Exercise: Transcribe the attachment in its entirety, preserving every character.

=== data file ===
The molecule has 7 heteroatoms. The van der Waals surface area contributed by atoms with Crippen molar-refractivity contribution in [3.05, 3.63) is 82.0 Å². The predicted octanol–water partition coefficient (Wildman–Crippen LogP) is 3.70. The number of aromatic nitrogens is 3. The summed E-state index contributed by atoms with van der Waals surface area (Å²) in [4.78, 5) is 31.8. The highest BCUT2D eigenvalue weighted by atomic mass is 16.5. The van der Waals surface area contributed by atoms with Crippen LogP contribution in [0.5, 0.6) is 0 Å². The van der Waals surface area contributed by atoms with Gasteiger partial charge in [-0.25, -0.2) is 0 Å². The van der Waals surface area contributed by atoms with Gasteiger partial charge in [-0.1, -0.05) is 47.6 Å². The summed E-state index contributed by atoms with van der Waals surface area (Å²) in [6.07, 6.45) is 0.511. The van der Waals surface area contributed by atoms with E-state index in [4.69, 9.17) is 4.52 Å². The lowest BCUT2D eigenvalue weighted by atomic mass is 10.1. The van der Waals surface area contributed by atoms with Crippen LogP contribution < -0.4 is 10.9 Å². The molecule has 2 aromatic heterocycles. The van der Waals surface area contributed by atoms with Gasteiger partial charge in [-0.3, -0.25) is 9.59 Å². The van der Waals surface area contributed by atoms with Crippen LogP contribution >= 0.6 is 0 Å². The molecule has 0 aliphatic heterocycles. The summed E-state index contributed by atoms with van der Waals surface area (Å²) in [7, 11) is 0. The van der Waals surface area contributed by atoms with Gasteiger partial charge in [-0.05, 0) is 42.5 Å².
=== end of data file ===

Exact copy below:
The molecule has 7 heteroatoms. The van der Waals surface area contributed by atoms with Crippen molar-refractivity contribution in [3.05, 3.63) is 82.0 Å². The predicted octanol–water partition coefficient (Wildman–Crippen LogP) is 3.70. The number of aromatic nitrogens is 3. The summed E-state index contributed by atoms with van der Waals surface area (Å²) in [4.78, 5) is 31.8. The highest BCUT2D eigenvalue weighted by atomic mass is 16.5. The van der Waals surface area contributed by atoms with Crippen LogP contribution in [0.5, 0.6) is 0 Å². The van der Waals surface area contributed by atoms with Gasteiger partial charge in [-0.25, -0.2) is 0 Å². The van der Waals surface area contributed by atoms with Gasteiger partial charge in [-0.1, -0.05) is 47.6 Å². The summed E-state index contributed by atoms with van der Waals surface area (Å²) in [6.07, 6.45) is 0.511. The van der Waals surface area contributed by atoms with E-state index in [4.69, 9.17) is 4.52 Å². The lowest BCUT2D eigenvalue weighted by atomic mass is 10.1. The van der Waals surface area contributed by atoms with Crippen LogP contribution < -0.4 is 10.9 Å². The molecule has 2 aromatic heterocycles. The van der Waals surface area contributed by atoms with Gasteiger partial charge in [-0.3, -0.25) is 9.59 Å². The van der Waals surface area contributed by atoms with Crippen LogP contribution >= 0.6 is 0 Å². The molecule has 0 aliphatic heterocycles. The summed E-state index contributed by atoms with van der Waals surface area (Å²) in [7, 11) is 0. The van der Waals surface area contributed by atoms with Gasteiger partial charge in [-0.05, 0) is 42.5 Å².